Tidal dissipation and obliquity evolution in hot jupiter systems

Francesca Valsecchi, Frederic A. Rasio

Research output: Contribution to journalArticlepeer-review

50 Scopus citations


Two formation scenarios have been proposed to explain the tight orbits of hot Jupiters. They could be formed in orbits with a small inclination (with respect to the stellar spin) via disk migration, or in more highly inclined orbits via high-eccentricity migration, where gravitational interactions with a companion and tidal dissipation are at play. Here we target hot Jupiter systems where the misalignment λ has been inferred observationally and we investigate whether their properties are consistent with high-eccentricity migration. Specifically, we study whether stellar tides can be responsible for the observed distribution of λ and orbital separations. Improving on previous studies, we use detailed models for each star, thus accounting for how convection (and tidal dissipation) depends on stellar properties. In line with observations suggesting that hotter stars have higher λ, we find that λ increases as the amount of stellar surface convection decreases. This trend supports the hypothesis that tides are the mechanism shaping the observed distribution of λ. Furthermore, we study the past orbital evolution of five representative systems, chosen to cover a variety of temperatures and misalignments. We consider various initial orbital configurations and integrate the equations describing the coupled evolution of the orbital separation, stellar spin, and misalignment. We account for stellar tides and wind mass loss, stellar evolution, and magnetic braking. We show that the current properties of these five representative systems can be explained naturally, given our current understanding of tidal dissipation and with physically motivated assumptions for the effects driving the orbital evolution.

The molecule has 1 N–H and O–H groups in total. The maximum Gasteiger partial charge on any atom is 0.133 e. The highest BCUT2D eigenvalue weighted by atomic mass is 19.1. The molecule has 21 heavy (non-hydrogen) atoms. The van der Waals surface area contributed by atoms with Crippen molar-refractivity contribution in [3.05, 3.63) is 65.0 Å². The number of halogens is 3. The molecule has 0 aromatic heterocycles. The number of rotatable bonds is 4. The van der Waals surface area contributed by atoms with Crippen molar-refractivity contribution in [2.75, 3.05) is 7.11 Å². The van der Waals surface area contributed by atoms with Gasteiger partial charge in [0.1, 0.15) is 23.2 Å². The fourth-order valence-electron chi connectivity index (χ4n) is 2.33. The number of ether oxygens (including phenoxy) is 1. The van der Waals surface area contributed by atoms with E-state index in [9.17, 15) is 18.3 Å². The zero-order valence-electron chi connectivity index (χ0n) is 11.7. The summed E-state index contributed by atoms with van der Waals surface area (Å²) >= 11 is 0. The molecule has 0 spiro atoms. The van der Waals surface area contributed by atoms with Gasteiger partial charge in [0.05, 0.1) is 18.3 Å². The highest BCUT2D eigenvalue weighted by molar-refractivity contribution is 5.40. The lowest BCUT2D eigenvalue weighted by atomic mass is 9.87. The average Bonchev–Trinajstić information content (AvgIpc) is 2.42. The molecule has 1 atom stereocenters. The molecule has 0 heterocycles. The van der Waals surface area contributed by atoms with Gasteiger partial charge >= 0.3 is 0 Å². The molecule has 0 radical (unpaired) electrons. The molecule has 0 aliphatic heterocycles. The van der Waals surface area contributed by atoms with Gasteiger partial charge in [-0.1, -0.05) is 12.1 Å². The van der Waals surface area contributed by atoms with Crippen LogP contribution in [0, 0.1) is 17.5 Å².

Original languageEnglish (US)
Article number102
JournalAstrophysical Journal
Issue number2
StatePublished - May 10 2014


  • planet-star interactions
  • planetary systems
  • planets and satellites: gaseous planets
  • stars: evolution
  • stars: general

ASJC Scopus subject areas

  • Astronomy and Astrophysics
  • Space and Planetary Science


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